There are 3 ways of getting the video out of Sonoff IP camera. You can store the video on your phone via eWeLink app (record), you can use a microSD card to save the motion snippets and live record sessions or use RTSP to send the live feed. I’d imagine the RTSP feed would be similar in quality to the one recorded via phone.
The video comes at 1080p resolution but at 10fps and 400kbps bitrate. The bitrate is enough to produce a decent image, but I would love a bump to 15fps or more.
Both IR feed and the day feed are decent for static images but don’t hold your breath for fast-moving objects. 10fps is not enough to capture that without blurring frames. With that said the video is an ok compromise between file size and quality of the recording.
This is the biggest elephant in the room. Can we trust ITEAD firmware? Does it leak data back to home servers? That is probably a question that every IP camera owner is asking.
Frankly speaking, I don’t know. I’m not a security specialist so I cannot contribute anything meaningful to this discussion. The fact that you can stream back to your own NVR is a good thing from the privacy standpoint. At least you don’t have to worry about the stored server-side content as it’s in your own hands.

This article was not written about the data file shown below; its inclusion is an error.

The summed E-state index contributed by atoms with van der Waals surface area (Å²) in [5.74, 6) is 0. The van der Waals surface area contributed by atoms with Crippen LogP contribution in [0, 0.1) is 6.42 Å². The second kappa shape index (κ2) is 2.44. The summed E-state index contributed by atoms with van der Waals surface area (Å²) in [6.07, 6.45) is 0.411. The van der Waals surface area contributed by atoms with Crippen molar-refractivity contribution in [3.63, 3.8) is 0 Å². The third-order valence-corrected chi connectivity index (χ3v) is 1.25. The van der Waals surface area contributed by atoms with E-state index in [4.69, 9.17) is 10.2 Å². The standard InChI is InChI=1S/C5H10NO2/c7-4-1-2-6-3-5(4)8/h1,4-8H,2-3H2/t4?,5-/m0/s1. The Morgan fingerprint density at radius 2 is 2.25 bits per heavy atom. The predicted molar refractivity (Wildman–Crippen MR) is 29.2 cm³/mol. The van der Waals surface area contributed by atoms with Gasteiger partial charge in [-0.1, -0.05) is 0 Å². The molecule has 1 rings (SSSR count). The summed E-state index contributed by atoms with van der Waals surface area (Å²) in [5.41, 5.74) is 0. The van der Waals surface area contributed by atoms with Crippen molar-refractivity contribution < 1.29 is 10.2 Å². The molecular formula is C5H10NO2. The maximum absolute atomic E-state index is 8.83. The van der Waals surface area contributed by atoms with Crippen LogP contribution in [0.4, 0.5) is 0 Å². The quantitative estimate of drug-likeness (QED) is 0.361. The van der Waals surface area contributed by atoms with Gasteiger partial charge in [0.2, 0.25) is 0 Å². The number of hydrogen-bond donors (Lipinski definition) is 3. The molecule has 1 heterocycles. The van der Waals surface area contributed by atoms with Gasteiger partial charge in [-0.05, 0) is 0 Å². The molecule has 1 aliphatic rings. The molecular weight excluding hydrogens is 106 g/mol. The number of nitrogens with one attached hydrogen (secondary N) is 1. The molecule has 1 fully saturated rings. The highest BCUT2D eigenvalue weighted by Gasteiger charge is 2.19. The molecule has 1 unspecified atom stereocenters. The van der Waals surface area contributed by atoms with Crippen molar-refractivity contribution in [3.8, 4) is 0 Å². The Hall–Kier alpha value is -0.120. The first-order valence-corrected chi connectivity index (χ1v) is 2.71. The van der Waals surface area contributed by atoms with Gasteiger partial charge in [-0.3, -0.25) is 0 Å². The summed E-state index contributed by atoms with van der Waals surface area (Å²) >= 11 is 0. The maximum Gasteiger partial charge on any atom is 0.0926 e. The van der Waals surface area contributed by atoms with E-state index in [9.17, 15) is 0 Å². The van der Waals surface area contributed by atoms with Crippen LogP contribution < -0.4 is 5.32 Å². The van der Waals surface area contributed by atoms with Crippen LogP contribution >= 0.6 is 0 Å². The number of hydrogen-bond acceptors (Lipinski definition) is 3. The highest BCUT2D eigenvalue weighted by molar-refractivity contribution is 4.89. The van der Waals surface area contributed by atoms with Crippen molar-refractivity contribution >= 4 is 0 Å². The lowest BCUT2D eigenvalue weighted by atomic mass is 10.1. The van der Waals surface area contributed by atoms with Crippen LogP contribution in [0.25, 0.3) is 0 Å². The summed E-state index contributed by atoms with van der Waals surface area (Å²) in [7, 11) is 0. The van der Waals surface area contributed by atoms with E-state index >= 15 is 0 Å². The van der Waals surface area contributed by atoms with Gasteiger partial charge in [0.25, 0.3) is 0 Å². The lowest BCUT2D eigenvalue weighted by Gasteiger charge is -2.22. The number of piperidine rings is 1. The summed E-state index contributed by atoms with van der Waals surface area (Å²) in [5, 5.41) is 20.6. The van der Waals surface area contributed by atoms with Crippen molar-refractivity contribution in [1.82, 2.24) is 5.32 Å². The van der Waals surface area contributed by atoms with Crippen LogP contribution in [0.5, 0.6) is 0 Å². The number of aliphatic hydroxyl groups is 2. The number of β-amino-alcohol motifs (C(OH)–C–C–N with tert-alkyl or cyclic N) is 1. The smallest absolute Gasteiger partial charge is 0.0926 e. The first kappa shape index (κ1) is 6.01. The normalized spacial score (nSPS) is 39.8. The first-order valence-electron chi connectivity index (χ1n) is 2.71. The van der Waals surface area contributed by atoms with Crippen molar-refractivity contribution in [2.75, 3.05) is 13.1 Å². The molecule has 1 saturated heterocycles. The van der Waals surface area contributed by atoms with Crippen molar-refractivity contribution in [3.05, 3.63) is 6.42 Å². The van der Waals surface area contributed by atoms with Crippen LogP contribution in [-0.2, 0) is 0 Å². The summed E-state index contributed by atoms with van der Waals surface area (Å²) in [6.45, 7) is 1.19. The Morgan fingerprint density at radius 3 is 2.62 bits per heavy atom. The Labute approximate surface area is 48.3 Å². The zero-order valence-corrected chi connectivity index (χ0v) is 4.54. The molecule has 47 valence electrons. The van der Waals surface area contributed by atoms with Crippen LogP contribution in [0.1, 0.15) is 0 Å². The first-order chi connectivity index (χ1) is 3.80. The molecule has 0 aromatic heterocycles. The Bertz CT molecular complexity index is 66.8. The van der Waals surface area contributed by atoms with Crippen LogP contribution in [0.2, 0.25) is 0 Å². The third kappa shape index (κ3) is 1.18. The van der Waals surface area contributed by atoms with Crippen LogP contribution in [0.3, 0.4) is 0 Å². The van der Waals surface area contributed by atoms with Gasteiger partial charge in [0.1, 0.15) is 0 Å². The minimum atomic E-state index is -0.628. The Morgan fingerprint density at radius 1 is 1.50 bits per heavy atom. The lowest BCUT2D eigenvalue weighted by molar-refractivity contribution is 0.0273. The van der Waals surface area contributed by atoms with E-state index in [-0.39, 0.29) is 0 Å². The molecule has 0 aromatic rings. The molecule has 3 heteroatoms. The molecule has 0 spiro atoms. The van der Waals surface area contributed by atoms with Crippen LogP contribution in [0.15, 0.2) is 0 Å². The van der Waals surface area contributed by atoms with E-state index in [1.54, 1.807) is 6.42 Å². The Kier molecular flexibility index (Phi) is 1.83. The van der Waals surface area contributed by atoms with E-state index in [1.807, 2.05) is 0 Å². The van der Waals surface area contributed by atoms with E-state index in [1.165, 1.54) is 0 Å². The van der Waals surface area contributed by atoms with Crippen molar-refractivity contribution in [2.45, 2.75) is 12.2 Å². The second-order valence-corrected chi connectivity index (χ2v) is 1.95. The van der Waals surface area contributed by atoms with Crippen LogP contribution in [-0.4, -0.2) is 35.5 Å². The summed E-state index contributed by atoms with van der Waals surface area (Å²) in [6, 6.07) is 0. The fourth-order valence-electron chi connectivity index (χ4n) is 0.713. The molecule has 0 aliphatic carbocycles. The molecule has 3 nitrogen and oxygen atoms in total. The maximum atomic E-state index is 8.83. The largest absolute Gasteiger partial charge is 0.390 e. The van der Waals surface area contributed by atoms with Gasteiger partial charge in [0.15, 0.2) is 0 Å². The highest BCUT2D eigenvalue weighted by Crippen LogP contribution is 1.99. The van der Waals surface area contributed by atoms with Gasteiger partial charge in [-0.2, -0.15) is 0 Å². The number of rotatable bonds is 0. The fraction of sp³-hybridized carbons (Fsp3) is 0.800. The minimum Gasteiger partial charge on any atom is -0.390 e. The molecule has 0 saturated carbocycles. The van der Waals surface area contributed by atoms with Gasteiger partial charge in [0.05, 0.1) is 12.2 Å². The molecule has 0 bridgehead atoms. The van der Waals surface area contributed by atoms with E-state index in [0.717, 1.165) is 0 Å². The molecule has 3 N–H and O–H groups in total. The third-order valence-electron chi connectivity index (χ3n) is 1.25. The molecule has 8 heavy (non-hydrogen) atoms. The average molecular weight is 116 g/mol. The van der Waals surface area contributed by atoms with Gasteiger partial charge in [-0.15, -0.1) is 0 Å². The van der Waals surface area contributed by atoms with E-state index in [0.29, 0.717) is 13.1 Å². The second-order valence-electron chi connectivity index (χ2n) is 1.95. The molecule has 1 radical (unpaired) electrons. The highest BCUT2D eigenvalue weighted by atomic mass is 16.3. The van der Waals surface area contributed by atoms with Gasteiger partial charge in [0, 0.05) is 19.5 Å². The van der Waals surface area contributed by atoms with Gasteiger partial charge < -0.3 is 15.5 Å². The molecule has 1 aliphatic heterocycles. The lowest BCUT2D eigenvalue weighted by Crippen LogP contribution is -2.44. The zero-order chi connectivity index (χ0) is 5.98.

The internet bears no evidence of misuse, and I hope it will stay this way. I like Sonoff hardware, it’s not perfect, but ITEAD makes sure that their devices aren’t difficult to hack, often they encourage the DIY approach. I will give them the benefit of my doubt for now (and point the cameras at the mundane). I think a voice assistant all I’m willing to let in into my bedroom.
There is no constant video recording option, you can only trigger the camera with motion, which will save the snipped of the video. You can start the recording from eWeLink app, this will end as soon as you exit the app. It seems that NVR would be the only option if you want to preserve the footage which isn’t motion recorded on microSD cards.
There are no options to set the camera to move automatically. It would bee nice to set a couple of spots for observations, and then monitor for movements. Unfortunately, this is not an option either.
Lastly, a built-in web server would be nice. Having an ability to log in to camera web interface to get a peek without the dedicated app is always appreciated.
Oh, I nearly forgot, this thing is not designed for outdoors. You could try mounting it upside down under a roofed area, but that’s as far as I would ever consider.
Sonoff IP Camera is inexpensive. For under $30 you get a motion-controlled IP camera with a mic and a speaker. This camera isn’t trying to win the market by the quality of the video or features but by being cheap. It would be nice to see extra features like HTTTP requests on motion detection, but I’m not holding my breath for that just yet. Perhaps in a couple of months, we will see a custom firmware for that. Until then, I will check what I could do with NVR and NodeRED as I’m sure I could get some interactions going. Let me know what do you think about this IP camera in this Reddit thread.